MacQuoid’s Folly (Bushard Cove)


In the 1870s, Scottish immigrant George Hannibal MacQuoid built a lighthouse in Bushard Cove, overlooking the Pacific Ocean. At the time, it was the only meaningful lighthouse for San Cipriano Harbor, but it wasn’t created for the needs of the general public. It was actually an act of grief. MacQuoid had come to San Cipriano three years earlier to meet his brother, Andrew, who served as the second-in-command of a small trans-Pacific trading ship. Together, they would pool their savings and create their lifelong dream of a business empire in produce canning and wholesale—not glamorous, but a new and growing venture that could make them rich and successful. Unfortunately, Andrew’s ship was lost at sea, and George was unable to accept that he had died… so he built his own private lighthouse with most of his life savings, trusting in Providence, the future, and his brother’s better fortunes. But Andrew and his ship never sailed into the harbor.


Almost 10 years later, local authorities activated the official San Cipriano Harbor Lighthouse. Although they and the local fishing and shipping community had greatly appreciated MacQuoid’s lighthouse, there was no further need for it, and he was directed to shut down its lamp and shutter the building. MacQuoid furiously refused, sneering at the “feeble” Harbor Lighthouse and raving that his brother would never find his way home without the light he personally shone on the waves each night. The authorities gave MacQuoid every chance to cooperate, but he became increasingly erratic and violent, finally assaulting a city clerk with a fuel oil wrench. The man escaped with a concussion and a fractured collarbone, and the local law enforcement was called in.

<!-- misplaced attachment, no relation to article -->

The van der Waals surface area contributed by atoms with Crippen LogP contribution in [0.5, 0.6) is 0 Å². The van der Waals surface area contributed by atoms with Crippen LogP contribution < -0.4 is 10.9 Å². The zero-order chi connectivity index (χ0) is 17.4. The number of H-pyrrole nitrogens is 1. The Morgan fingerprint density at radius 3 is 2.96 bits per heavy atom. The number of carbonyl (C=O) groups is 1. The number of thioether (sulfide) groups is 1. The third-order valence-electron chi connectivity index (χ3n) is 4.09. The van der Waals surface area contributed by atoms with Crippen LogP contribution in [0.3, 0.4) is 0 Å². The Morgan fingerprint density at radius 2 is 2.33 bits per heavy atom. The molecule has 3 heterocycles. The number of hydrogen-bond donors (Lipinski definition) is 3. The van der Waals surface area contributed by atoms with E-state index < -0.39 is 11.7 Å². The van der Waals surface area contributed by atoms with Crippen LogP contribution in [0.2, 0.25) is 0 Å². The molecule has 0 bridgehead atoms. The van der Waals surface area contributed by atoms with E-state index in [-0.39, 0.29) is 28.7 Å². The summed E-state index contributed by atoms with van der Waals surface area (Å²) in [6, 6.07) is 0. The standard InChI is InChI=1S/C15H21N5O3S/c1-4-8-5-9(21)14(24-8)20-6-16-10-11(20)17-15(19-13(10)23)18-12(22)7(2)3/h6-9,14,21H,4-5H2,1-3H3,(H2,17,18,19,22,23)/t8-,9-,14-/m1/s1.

George MacQuoid barricaded himself in the lighthouse as the sun set, and the Sheriff and deputies surrounded the tower and called for his surrender. MacQuoid shot at the men, wounding two of them, and for the next six hours sporadic gunfire and harsh threats were exchanged. At last, MacQuoid saw there was no hope and no escape. A single gunshot rang out, and when a brief time had passed, the Sheriff’s men broke down the door to the lighthouse and found MacQuoid dead from a self-inflicted wound to the head, his blood pooling around the base of the main lamp. After a brief inquest, MacQuoid was buried, the city claimed his property, and the lighthouse—now known as MacQuoid’s Folly—was sealed off for decades to come. The lighthouse still stands in Bushard Cove, dark and silent for more than 130 years. After teenagers broke into the tower and indulged in extralegal activities in the 1960s, its doors and windows were concreted shut.


A melancholy story circulated for generations after MacQuoid’s death that on certain nights you could see a faint glow in his old private lighthouse, with the answering glimmer of a lantern from the deck of a phantom ship on the edge of the far horizon.